Interestingly, this isn’t the first time they’ve been accused of price gouging either. In 2009, David Pogue, the super-influential, highly respected technology columnist for the NY Times did a column on how Verizon charged customers for data use monthly even if they never downloaded any data.
The pricing isn’t what I want to focus on here – though its certainly an aspect of what I think that Verizon has done so, so, so wrong.
Verizon and Customer Experience: What Did They Do? What Should They Have Done?
Here’s the problem. Its not the program that replaced the one that sold me on them – though there is that – but its the way that they handled it.
How should they have handled it, you ask?
An anecdotal answer: there was this software company for a consumer software product which had pricing for lifetime updates – which I already had purchased. This company decided that they weren’t going to offer lifetime updates any longer. But instead of just changing things unannounced. 90 days before the change, they told their customers about it and gave them a chance to buy the lifetime updates. Then 60 days, then 30 and then 15. Ample time, ample attempts.All lifetime update purchasers were then grandfathered in.
By comparison, think about how Verizon Wireless, this paragon of false virtue did this. What are their mistakes and what could they have done to at least minimize damage if not do something that would have supported a good customer experience? I’ll answer that, not because I think Verizon gives a damn, but because there are answers that might help another company. Verizon itself is an obviously customer-ignorant company. Okay, first, what did they do. Then what they should have done:
- They changed the program unannounced – this is the cardinal sin. What could they have done, other than succumbing to the greed that the Verizon iPhone seemed to open the gates to? First, give their international customers some notice. Meaning if you had a Droid 2 Global or other international phone, the likelihood, if you make some obvious assumptions, or if you don’t trust that simple judgment, do some basic analytics, is they are international travelers who want to use or have used the Global Email program at some point. I can’t believe that Verizon Wireless didn’t know they were going to do this 30 days before they did. So, in the interests of transparency – and an honest relationship with their customers and future customers, tell the f–ing truth via an email to the holders of international phones – and to the store sales reps and service reps who can inform prospective customers that there are going to be changes to the program in 30 days that should be part of your consideration for purchase.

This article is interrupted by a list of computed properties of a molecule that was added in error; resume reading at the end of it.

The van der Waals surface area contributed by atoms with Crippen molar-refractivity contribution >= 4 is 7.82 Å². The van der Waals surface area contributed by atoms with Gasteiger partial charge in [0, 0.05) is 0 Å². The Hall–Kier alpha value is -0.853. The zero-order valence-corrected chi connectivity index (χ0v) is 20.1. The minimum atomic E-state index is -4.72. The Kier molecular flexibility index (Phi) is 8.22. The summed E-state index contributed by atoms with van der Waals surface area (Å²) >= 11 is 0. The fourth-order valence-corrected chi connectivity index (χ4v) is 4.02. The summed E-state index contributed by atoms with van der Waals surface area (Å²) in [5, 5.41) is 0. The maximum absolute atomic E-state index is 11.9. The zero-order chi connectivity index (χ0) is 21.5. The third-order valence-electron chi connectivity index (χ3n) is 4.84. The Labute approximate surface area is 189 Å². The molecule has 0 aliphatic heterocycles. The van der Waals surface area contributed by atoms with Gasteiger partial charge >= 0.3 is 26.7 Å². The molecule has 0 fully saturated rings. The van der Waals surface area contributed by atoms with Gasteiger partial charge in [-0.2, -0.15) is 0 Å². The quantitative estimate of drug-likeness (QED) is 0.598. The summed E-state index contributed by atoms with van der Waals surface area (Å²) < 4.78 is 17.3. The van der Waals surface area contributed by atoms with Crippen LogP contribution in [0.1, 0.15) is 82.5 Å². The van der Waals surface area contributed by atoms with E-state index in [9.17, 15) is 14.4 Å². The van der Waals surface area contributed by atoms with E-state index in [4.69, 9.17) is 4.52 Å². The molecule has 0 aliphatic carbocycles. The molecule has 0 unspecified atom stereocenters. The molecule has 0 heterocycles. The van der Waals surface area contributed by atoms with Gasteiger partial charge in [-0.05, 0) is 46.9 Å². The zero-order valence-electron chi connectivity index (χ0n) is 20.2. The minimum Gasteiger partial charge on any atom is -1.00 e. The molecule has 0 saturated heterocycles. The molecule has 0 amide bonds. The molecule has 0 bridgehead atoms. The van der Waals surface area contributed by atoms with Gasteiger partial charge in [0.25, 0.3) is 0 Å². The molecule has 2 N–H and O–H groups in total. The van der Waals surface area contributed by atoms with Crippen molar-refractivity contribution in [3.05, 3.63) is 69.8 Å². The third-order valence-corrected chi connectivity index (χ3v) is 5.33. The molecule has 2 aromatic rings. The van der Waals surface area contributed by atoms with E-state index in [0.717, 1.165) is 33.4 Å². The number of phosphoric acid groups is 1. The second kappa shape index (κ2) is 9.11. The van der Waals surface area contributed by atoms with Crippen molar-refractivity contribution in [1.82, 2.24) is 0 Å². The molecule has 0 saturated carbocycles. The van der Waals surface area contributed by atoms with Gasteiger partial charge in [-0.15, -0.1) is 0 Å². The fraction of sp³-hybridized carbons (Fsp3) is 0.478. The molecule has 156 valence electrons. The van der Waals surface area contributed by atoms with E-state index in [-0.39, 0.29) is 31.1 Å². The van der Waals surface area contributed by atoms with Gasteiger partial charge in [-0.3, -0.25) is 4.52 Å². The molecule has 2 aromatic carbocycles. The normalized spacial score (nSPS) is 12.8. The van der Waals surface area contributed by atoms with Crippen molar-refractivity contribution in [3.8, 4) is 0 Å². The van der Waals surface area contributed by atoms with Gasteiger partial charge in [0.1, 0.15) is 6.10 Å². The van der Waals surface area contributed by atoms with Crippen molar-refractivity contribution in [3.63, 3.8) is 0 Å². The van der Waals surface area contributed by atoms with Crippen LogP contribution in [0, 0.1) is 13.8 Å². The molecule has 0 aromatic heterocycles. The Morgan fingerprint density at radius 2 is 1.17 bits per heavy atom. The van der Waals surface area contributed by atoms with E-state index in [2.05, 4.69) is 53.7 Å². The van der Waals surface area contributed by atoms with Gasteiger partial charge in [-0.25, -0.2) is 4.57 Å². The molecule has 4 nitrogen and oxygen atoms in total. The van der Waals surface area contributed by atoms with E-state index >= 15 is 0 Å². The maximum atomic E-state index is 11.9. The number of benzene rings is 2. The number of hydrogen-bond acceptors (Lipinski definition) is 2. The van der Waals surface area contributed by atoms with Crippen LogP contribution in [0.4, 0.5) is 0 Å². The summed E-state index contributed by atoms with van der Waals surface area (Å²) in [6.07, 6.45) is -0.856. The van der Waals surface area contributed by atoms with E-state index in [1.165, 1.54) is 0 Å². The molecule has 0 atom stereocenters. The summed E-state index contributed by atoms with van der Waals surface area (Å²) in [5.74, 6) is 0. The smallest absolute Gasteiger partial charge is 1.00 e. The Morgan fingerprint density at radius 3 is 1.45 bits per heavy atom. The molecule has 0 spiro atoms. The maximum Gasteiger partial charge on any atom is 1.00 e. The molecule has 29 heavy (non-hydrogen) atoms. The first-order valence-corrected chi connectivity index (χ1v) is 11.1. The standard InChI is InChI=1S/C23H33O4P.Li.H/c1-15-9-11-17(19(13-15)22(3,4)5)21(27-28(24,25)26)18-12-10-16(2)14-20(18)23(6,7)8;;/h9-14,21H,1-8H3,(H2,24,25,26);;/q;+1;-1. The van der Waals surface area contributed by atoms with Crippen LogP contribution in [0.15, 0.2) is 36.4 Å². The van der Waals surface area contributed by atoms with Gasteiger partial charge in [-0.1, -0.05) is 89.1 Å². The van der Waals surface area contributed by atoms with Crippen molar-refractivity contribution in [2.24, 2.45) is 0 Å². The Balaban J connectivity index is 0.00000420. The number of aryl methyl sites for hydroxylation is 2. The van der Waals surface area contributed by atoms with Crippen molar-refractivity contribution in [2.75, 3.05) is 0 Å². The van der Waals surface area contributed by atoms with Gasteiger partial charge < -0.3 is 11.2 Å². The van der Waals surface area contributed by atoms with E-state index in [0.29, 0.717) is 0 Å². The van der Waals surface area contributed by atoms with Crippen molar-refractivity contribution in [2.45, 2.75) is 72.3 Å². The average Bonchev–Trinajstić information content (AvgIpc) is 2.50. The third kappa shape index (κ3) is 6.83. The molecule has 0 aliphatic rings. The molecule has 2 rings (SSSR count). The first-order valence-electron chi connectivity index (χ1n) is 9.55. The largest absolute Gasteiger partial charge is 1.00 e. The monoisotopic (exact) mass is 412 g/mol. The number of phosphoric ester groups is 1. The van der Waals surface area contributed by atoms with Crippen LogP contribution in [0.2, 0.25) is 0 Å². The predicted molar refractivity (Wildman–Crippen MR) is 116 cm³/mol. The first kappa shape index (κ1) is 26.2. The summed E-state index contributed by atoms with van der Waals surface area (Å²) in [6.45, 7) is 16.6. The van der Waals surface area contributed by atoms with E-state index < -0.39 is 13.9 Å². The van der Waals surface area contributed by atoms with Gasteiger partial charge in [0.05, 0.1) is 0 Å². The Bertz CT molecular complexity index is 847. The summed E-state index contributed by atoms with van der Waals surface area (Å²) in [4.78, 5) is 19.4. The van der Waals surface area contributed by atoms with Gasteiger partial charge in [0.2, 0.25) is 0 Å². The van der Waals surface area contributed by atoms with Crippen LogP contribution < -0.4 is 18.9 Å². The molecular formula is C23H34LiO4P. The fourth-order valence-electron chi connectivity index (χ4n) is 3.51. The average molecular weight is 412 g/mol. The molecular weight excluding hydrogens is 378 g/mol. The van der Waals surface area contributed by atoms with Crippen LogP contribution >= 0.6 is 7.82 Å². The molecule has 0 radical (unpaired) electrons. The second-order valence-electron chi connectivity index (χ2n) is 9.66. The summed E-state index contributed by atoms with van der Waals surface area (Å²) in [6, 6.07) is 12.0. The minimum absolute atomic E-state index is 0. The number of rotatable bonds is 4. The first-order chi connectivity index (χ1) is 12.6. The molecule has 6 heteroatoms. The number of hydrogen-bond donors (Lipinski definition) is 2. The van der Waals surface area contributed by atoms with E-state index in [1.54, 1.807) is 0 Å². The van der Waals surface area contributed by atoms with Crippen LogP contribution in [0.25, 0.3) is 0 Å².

- I read in the forums that they are still offering the original plan to their business users but no longer to individuals. I don’t have confirmation of this. But under the assumption its true, they would have been wise to remember something. I’ll explain in the form of an anecdote involving a smart telco – not a Verizon Clueless, er,…Wireless-like telco. This would be a story about Orbitel, the Colombian carrier. They had a policy. Any individual customer with residential service who they could identify as a Chief Technology Officer (CTO) would be treated like a high value customer. Why? Because they knew, even 8 years ago, that this person was an influential person in the business environment they worked in. They would remember their treatment and hopefully, when it came to commercial service, act accordingly. If anyone from Verizon is reading this, I hope you get the hint. You sure didn’t by eliminating a class of customers who are potentially influential in their enterprises or who run small businesses.
- Deny it all you want, but its obvious by the release of this new onerous international data program on the day that the iPhone went public, that you care more about your future iPhone sales than your existing customer base. A wiser move, even if you ignored all the above I’ve mentioned, would have been to grandfather in customers who had purchased international phones prior to January 16. Give them the option on the old plan as they need it – since I’m sure that one of the attractions of purchasing an international phone from Verizon was the international data plan. So let them continue with the old plan if they owned a global phone before January 16. Period.
I’m still thinking about how viral I want to get this discussion. I wonder if Verizon has the actual corporate intelligence and chops to realize that this is a serious mistake that damages their relationship with a significant class of customers – who’s connections as you can probably guess span the globe and certainly can impact Verizon’s business in the U.S. A genuinely customer-centric company would never have made this mistake. Verizon, much to my regret and chagrin, isn’t a customer-centric company. They don’t hold a candle to the smarts of an Orbitel, or to widen the net beyond their vertical, to the customer-centricity of a Zappos or Amazon. They are merely big, sluggish and distinctly wrong when it comes to how they treat their customers. To me, that’s sad. Pathetic really. I guess 4G technology doesn’t mean they can think at that speed.
- Verizon iPhone Or AT&T, Which Is Better? (informationweek.com)
- Leaked Verizon memo hints at simultaneous voice and data over 3G (intomobile.com)
- AT&T preps for Verizon iPhone battle by locking in millions (money.cnn.com)
- Verizon offering AT&T iPhone trade-in program? (technolog.msnbc.msn.com)